male fitness

Strength Training Tips That Have Nothing to Do With Lifting More Weight

Hey Angels and Alphas,

While strength is always one of the main goals for an athlete in the gym, the idea of lifting hundreds of pounds over your head should be left only to hardcore strength lifters. In all the rush to keep increasing the weight you put on the bar, you might be forgetting that strength gains are not all about the number on the plate, or the number of your plates.

Today, we’re here to talk about three very important concepts that you need to be aware of in order to maximize the benefit you’re getting from your workouts. These will help you bust through plateaus and experience new improvements and adaptations in a short amount of time… all without having to add any weight to the bar!

Let’s get started.


In isometric exercises, you’re essentially holding your body in a specific position. This can be simple – just as adding a 2-second pause to your bench press and squat in key moments just before the concentric part of the exercise. 

Doing isometric exercises will help you strengthen key areas of your body that you might be otherwise lacking – ones that could hold you back from breaking through a plateau, for example.

If you want to maximize growth potential, implementing these isometric holds in your exercises is crucial! Not only does it help you develop a stronger mind-muscle connection, but it allows for a more optimal contraction of the vital working parts of the muscle. This will allow for more adaptations to happen over the long run.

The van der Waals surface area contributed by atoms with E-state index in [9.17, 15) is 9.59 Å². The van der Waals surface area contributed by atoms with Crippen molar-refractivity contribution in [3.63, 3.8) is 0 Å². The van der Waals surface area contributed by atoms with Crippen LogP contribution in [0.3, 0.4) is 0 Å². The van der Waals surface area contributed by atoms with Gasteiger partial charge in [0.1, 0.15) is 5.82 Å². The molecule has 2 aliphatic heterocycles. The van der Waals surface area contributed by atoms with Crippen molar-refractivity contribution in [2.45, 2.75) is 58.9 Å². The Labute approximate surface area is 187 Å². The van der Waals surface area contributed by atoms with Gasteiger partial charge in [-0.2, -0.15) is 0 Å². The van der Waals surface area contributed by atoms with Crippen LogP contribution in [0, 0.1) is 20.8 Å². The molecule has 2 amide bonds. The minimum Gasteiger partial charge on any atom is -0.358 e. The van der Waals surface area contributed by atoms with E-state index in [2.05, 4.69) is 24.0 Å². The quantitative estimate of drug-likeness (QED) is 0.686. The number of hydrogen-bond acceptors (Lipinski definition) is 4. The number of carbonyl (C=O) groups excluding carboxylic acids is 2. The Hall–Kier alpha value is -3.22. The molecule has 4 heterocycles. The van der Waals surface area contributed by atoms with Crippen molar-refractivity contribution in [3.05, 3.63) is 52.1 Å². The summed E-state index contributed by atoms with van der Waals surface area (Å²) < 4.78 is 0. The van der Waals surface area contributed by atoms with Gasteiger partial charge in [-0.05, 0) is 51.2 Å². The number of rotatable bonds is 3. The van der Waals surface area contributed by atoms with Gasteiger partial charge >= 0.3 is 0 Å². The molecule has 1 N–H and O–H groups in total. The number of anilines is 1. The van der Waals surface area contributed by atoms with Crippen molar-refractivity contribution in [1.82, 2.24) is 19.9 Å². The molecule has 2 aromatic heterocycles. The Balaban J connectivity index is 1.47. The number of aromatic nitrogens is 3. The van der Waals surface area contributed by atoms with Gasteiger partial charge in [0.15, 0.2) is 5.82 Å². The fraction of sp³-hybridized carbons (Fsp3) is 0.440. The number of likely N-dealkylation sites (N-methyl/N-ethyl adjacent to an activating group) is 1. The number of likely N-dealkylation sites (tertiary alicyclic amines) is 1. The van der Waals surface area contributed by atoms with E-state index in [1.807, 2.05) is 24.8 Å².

The longer a muscle is working to support an exercise, the more opportunity it has to grow. (And by growing, we’re talking about breaking down and recovering back stronger). One way to do this is during the eccentric phase of the rep, which is often overlooked, especially by beginner lifters. 

If you’re benching and you’re letting the weight drop down on your chest before you push it up, you’re missing out! In fact, you’re missing out on the part of the lift that actually helps you build strength. You’ll find that, if you start focusing on the eccentric portion of your lifts, you’ll see a jump in strength unlike that of any beginner. 

For example, if you’re only doing the “pushing” part of the bench press and you’re effortlessly allowing the bar to then fall your chest before the next push, you’re not utilizing all the muscles you could. 

Therefore, you’re acquiring less adaptations and slowing down your progress. Instead, if you allow the bar to slowly lower down while you control it with your chest, shoulders, and triceps, you’ll be able to engage more parts of the muscle. And by maximizing time under tension (for example, by holding the bar before the final eccentric phase of the rep) you’ll be using that muscle capacity to its very maximum.


For those of you who love consistency and routine, this might sound like a nightmare. And I get it, we all assume lower reps call for more sets, and more weight calls for more muscle fiber response. Higher reps mean less weight, but a longer time under tension. Both of these work toward muscle growth, so mixing up your rep ranges keeps giving the body something to adapt to. 

Don’t be afraid to play around and even try out powerlifting rep ranges (1 to 6) for a week to see what new adaptations you can create by adjusting your workout this way. Never allow your routine to stagnate you and stop you from creating the new experiences your body needs to go through in order to grow. 

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